The coefficients (a0, a1, a2, a3, a11, a22, a33, a12, a13, and a23) are determined by the method of least squares. The sum of the squares of the measured values deviations is:
S = i = 1 n y a 0 i = 1 3 a i x i i = 1 3 a i i x i 2 a 12 x 1 x 2 a 13 x 1 x 3 a 23 x 2 x 3
To test the coefficients significance with the Fisher test, the sum of the squares of experimental errors is calculated:
S e = i = n * + 1 n y i i = n * + 1 n y i n 0
where n0 is the number of identical experiments of the independent variables required to determine the experimental error; n* is the number of experiments performed for different values of the independent variables, necessary for determining the coefficients; the total number of experiments is: n = n* + n0.
The adequacy of the functions form was studied with the Fisher test. The ratio was calculated:
F = S S e · n 0 1 S e · n n 0 m 1 < F · 1 α , n * m 1 ,   n 0 1
where m1 is the number of function coefficients without a0. If the condition is fulfilled, the form of the function is appropriate.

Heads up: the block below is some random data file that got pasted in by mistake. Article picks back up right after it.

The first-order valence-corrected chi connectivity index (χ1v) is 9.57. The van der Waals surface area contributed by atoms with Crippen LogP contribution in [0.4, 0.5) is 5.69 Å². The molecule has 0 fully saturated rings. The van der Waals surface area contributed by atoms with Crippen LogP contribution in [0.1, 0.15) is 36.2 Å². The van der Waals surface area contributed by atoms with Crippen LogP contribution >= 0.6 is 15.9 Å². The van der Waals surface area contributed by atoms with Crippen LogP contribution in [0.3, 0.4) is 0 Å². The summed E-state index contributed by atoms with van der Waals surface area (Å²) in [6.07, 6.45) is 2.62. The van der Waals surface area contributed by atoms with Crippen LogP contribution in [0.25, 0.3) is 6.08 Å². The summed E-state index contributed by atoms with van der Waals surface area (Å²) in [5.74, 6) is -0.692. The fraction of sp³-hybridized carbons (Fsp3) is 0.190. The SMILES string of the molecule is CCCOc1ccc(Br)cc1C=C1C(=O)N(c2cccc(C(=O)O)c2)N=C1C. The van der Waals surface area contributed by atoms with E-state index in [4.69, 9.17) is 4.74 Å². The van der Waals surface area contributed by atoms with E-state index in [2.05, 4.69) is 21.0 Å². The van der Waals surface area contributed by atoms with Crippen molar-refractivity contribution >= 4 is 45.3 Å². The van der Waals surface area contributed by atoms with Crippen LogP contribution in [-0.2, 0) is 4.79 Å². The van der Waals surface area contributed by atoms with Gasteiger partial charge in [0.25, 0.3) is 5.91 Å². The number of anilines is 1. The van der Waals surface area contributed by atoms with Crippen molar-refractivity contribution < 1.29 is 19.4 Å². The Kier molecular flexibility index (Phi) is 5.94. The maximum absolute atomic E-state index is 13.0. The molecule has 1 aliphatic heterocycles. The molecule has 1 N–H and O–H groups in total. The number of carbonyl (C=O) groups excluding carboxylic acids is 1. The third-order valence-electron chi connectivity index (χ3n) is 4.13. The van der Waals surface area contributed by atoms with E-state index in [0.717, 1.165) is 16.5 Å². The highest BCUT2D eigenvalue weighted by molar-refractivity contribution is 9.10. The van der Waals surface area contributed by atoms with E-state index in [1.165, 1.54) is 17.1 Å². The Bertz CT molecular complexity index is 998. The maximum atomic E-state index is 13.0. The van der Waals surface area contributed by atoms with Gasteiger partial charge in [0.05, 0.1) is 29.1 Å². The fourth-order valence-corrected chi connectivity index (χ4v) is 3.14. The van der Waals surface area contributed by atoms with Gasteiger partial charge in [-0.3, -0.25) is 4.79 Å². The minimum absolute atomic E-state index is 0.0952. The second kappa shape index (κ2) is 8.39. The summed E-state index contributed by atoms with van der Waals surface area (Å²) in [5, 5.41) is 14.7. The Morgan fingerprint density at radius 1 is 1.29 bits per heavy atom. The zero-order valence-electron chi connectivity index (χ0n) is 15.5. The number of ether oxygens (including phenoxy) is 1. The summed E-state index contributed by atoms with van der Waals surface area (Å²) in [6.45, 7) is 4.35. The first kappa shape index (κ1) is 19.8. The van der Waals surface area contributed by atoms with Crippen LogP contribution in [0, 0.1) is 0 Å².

If F0F(1 − α, 1, n0 − 1), FjF (1 − α, 1, n0 − 1), FjjF(1 − α, 1, n0 − 1), F1jF (1 − α, 1, n0 − 1), and F23F (1 − α, 1, n0 − 1), coefficients a0, aj, ajj, a1i, and a23 are significant. If the condition is not fulfilled, for one or more coefficients, they are equal to zero. Critical values F (P = 1 − α, k1 = 1, k2 = n0 − 1) are given in [41] for the significance level α = 0.95.
To determine the coefficients of multivariate functions, the independent variables that influence the dependent variable and their variation range were chosen:
  • Speed of sieve drive mechanism (n = 1000 rpm, n = 950 rpm; n = 900 rpm);
  • Sieve inclination angle (α = 12.08°, α = 13.33°, α = 14.7°);
  • Specific flow of sieve loading with plant material (q = 4–10 kg/dm·h).
Using computational programs developed in the programming language Turbo Pascal [1,41], the regression coefficients for the polytropic and polynomial form function were calculated.

3. Results

The amount of material separated on the Retsch-type classifier sieves, in the five samples, is shown in Table 2.
Although the size of chopped fragments was adjusted to 4 mm, a chopped material with uneven dimensions was obtained. It can be noticed that sort I with a fragment size smaller than 2.8 mm and the sorts with a fragment size larger than 5.6 mm (sorts IV and V) had a share of 8.22% and 9.46%, respectively. Sort II (fragments with dimensions between 2.9 and 4.0 mm) had the largest share, 69.15%.